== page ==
Denied. It’s a word that some people hear more than others. Specifically, when it comes to housing opportunities. The Fair Housing Act of 1968 was supposed to equalize the housing market for a variety of diverse populations, regardless of race, color, national origin, religion, sex, familial status, and disability ().
Fifty years ago this month, the Fair Housing Act came into existence. So it’s only fair to ask, is it working? Is there less housing discrimination that when the Fair Housing Act was passed five decades ago?
As with most socio-political questions, the answer is not a simple yes or no. According to a , while more obvious forms of housing discrimination (such as refusal to show a unit to a person of a racial minority) have declined, more subtle forms of discrimination persist.
The study specifically identified that African Americans, Hispanics, and Asians were told about and shown fewer units than Whites. This is a difficult practice to catch. However, HUD and various fair housing groups have used secret shoppers and complaint hotlines, among other methods, to obtain evidence of housing discrimination of this kind with some success.
that came out this month identified that this trend is still occurring heavily when it comes to lending and homeownership data, with African Americans being denied home mortgages at a much steeper rate than White borrowers.
While banking institutions insist this disparity is due to neutral factors such as credit scores, fair housing researchers have shown the existing lending model relies heavily on the traditional credit score which has disparate and/or disproportional impact on racial minorities.
As the study by Reveal shows, traditional credit scores don’t take certain kinds of financial history, such as paying rent and utilities, into account. Therefore, someone could pay rent and utilities on time for 20 years and not have a sufficient credit score to receive a mortgage from a financial institution. The system is designed where one must first have assets in order to acquire the credit to get assets, a prime example of privilege.
These reports primarily focused on obtaining housing. What about discrimination when it comes to evictions from persons already housed? Much less research has been done on this aspect of fair housing. An article produced by discussed how previous studies have only gone so far as to prove correlations between higher rates of evictions and some fair housing protected classes.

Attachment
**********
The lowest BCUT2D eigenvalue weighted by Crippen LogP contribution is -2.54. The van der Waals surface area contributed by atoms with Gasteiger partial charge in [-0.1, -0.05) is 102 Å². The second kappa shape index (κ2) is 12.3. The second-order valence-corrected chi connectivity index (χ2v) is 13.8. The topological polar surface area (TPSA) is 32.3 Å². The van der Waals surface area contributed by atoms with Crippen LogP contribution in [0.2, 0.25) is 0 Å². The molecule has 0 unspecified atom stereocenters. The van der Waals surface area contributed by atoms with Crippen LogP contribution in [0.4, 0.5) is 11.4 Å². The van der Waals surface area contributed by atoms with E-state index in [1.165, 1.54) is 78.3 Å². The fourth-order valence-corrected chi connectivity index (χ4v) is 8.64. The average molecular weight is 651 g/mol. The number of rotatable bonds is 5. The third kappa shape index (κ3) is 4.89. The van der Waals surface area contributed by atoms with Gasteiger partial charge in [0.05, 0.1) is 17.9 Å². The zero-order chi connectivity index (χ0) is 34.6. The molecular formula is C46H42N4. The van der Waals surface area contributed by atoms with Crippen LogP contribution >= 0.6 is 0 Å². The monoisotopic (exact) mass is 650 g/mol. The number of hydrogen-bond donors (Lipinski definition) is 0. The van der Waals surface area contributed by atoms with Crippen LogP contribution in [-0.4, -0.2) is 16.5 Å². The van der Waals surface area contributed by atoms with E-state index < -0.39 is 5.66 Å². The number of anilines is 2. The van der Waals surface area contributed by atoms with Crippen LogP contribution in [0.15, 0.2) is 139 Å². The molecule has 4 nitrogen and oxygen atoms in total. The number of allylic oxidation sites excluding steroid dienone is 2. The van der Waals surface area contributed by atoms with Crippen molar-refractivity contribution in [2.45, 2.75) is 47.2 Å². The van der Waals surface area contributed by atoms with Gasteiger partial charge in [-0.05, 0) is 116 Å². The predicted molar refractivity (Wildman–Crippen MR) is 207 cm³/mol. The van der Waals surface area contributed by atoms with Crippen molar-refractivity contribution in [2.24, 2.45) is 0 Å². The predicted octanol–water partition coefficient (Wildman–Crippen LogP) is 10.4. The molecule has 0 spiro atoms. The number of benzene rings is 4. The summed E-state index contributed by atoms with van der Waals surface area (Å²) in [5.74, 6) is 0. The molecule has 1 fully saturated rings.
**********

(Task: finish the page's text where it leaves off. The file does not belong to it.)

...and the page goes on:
Households with a higher percentage of children in the Milwaukie neighborhood being studied exhibited a higher eviction rate than households with fewer children. This could indicate fair housing violations occurring based on familial status and dynamics. However, more research is needed to determine the validity of this claim by examining the “eviction warranting behaviors” of landlords.
For example, are households with children are more likely to break aspects of a lease such as paying the rent on time? These questions require further research to truly understand if there is an underlying fair housing concern particularly in the instance of no-cause evictions which are much more difficult to evaluate.
One positive of the passage of the Fair Housing Act is that it created tools by which persons could advocate for themselves or others. It opened a form of recourse that those experiencing housing discrimination could take against housing providers that do not follow Fair Housing Law. Amidst all the work to be done to improve the impacts of the Fair Housing Act, there are some simple ways the general public can increase the prevalence of fair housing practices.
Know the federal Fair Housing Act and how it works, specifically in your state. Some states have additional protected classes above and beyond those listed in the Federal Fair Housing Law. You can start learning at the
Use this knowledge to advocate for the fair housing rights of yourself and others, especially if you work with vulnerable populations who are likely to experience housing discrimination. For example, fair housing law can demonstrate how to correctly use reasonable accommodations to achieve successful housing placement and retention for persons with disabling conditions who would otherwise be unable to access and enjoy housing.
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